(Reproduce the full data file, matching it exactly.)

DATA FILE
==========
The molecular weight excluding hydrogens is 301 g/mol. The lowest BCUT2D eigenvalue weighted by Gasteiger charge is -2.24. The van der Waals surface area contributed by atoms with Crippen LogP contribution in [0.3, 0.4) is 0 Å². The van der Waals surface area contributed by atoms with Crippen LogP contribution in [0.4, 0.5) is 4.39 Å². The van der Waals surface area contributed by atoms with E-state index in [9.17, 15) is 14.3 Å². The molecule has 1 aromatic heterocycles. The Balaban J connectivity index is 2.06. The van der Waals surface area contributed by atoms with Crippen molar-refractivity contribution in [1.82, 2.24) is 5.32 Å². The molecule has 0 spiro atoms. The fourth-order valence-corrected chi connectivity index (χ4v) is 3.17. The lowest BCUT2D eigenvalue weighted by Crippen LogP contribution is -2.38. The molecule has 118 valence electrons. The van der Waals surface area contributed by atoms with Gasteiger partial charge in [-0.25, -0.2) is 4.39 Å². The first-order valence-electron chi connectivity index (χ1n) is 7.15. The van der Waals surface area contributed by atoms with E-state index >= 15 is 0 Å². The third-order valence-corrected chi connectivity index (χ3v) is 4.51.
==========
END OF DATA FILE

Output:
The molecular weight excluding hydrogens is 301 g/mol. The lowest BCUT2D eigenvalue weighted by Gasteiger charge is -2.24. The van der Waals surface area contributed by atoms with Crippen LogP contribution in [0.3, 0.4) is 0 Å². The van der Waals surface area contributed by atoms with Crippen LogP contribution in [0.4, 0.5) is 4.39 Å². The van der Waals surface area contributed by atoms with E-state index in [9.17, 15) is 14.3 Å². The molecule has 1 aromatic heterocycles. The Balaban J connectivity index is 2.06. The van der Waals surface area contributed by atoms with Crippen molar-refractivity contribution in [1.82, 2.24) is 5.32 Å². The molecule has 0 spiro atoms. The fourth-order valence-corrected chi connectivity index (χ4v) is 3.17. The lowest BCUT2D eigenvalue weighted by Crippen LogP contribution is -2.38. The molecule has 118 valence electrons. The van der Waals surface area contributed by atoms with Gasteiger partial charge in [-0.25, -0.2) is 4.39 Å². The first-order valence-electron chi connectivity index (χ1n) is 7.15. The van der Waals surface area contributed by atoms with E-state index >= 15 is 0 Å². The third-order valence-corrected chi connectivity index (χ3v) is 4.51.